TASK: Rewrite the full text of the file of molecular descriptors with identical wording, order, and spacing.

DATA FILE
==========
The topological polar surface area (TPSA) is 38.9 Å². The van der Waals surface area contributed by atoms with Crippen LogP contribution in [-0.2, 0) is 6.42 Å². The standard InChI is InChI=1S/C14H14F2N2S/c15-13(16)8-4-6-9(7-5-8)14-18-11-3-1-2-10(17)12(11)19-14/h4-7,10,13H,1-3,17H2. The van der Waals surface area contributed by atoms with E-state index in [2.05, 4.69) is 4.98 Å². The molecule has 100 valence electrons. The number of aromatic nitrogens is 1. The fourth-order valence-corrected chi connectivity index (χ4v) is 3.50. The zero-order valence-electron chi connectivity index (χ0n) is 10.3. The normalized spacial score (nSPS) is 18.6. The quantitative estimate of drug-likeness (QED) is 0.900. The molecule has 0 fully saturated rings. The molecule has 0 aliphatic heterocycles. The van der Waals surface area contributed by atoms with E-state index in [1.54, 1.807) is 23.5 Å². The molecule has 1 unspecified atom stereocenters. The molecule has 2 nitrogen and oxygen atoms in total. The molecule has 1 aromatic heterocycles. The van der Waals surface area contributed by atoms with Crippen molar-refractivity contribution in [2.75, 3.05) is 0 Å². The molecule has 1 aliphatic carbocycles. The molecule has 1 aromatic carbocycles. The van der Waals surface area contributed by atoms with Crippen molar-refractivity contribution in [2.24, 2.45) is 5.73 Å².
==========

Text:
The topological polar surface area (TPSA) is 38.9 Å². The van der Waals surface area contributed by atoms with Crippen LogP contribution in [-0.2, 0) is 6.42 Å². The standard InChI is InChI=1S/C14H14F2N2S/c15-13(16)8-4-6-9(7-5-8)14-18-11-3-1-2-10(17)12(11)19-14/h4-7,10,13H,1-3,17H2. The van der Waals surface area contributed by atoms with E-state index in [2.05, 4.69) is 4.98 Å². The molecule has 100 valence electrons. The number of aromatic nitrogens is 1. The fourth-order valence-corrected chi connectivity index (χ4v) is 3.50. The zero-order valence-electron chi connectivity index (χ0n) is 10.3. The normalized spacial score (nSPS) is 18.6. The quantitative estimate of drug-likeness (QED) is 0.900. The molecule has 0 fully saturated rings. The molecule has 0 aliphatic heterocycles. The van der Waals surface area contributed by atoms with E-state index in [1.54, 1.807) is 23.5 Å². The molecule has 1 unspecified atom stereocenters. The molecule has 2 nitrogen and oxygen atoms in total. The molecule has 1 aromatic heterocycles. The van der Waals surface area contributed by atoms with Crippen molar-refractivity contribution in [2.75, 3.05) is 0 Å². The molecule has 1 aliphatic carbocycles. The molecule has 1 aromatic carbocycles. The van der Waals surface area contributed by atoms with Crippen molar-refractivity contribution in [2.24, 2.45) is 5.73 Å².